23
December
2019
|
13:58 PM
America/Chicago

Hometown Hero: De Allen of Gardendale, Alabama

This volunteer is legendary for his moves on the field.

When the Friday night lights flood the field at the high school in Gardendale, Alabama, one of the team’s most valuable players doesn’t take the gridiron.

Instead, this unsung hero cheers from the stands, happily.

De Allen, a volunteer with Gardendale High School’s athletics department for 13 years, makes sure the lights are on and everything from the field house to the concession stand is maintained.

Fields need mowing? Allen’s on it. Locker room repairs? He’s the guy. Filming games and keeping stats? Yep, Allen does that, too.

“I’ll do anything to help. I’ll take out the garbage if that helps,” says Allen, who spends 20 to 25 hours a week at his alma mater.

Why does he do it? To support his hometown team and help the community.

“It’s about pride and passion for the community. We need that throughout our communities, not just in sports,” he says.

A proud volunteer

After selling his mortgage business, Allen got to work in the community. He began volunteering first with Gardendale Middle School, then Gardendale High.

“I try to encourage the kids and hopefully mentor some of them,” he says. “I’m 59. Being around young people keeps you younger.”

Head football coach and athletic director Chad Eads says he heard about Allen his first day on the job two years ago. “He was a huge help to me being the new coach and coming to a new town,” Eads says. “He does all the jobs that need to be done that people don’t want to do. And he does it out of the goodness of his heart.”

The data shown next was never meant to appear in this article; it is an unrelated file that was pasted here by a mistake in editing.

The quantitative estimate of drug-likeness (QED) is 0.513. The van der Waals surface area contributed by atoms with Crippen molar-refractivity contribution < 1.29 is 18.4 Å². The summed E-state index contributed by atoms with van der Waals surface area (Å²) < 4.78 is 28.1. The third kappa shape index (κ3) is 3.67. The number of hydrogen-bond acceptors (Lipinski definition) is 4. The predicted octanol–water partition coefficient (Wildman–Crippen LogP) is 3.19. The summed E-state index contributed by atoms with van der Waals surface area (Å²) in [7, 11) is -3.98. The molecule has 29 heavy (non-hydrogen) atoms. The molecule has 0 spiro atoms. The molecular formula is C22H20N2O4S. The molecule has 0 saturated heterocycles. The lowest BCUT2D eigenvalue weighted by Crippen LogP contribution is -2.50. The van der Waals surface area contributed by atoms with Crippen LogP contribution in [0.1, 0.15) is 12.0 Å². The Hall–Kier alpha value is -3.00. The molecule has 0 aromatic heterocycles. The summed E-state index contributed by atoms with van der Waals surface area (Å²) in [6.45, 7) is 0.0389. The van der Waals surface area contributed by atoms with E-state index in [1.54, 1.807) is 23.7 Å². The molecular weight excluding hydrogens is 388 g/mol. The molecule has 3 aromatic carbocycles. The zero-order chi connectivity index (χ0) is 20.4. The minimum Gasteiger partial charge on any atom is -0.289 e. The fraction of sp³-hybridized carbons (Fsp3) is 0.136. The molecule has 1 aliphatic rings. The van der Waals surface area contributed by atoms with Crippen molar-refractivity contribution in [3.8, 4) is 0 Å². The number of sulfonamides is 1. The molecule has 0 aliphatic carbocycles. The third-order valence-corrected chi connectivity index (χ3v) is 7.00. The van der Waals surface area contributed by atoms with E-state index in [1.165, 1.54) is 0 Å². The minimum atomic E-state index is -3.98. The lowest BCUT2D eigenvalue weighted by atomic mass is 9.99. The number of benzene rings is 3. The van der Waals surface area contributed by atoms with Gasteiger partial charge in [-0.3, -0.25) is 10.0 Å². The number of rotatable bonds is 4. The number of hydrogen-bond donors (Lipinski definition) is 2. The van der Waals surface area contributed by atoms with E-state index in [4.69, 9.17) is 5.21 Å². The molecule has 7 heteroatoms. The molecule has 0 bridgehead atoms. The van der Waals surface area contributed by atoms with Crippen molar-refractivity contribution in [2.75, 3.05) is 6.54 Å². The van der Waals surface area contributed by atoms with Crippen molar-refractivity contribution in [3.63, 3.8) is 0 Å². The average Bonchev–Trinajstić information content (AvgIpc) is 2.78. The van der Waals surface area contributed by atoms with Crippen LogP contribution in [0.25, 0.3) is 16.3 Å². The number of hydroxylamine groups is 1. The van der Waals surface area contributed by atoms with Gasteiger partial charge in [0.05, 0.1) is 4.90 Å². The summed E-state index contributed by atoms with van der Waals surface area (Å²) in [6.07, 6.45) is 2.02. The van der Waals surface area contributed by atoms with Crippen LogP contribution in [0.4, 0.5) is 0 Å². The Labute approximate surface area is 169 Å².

Eads says so many of the things Allen does go unreported because that’s how he wants it. From building cabinets for the coaches, paying to send kids to summer camp, to serving as a chaplain for the Alabama State Troopers. “Yesterday word got to him that there was a family that was homeless, so he gets up out of a meeting and heads out,” Eads says. “De said, ‘Let’s see if I can’t find them a place to stay,’ and he probably went into his own pocket to do it. That’s what he does.”

Last year, Eads created a community service award bearing Allen’s name. It will go to a football player whose work ethic and commitment to the community mirror Allen’s.

But even with his name at the forefront, Allen prefers to avoid the spotlight.

“It’s not really about recognizing me. It’s about the school recognizing students,” he says. “Hopefully watching me volunteer will encourage them to do the same when they have those opportunities.”

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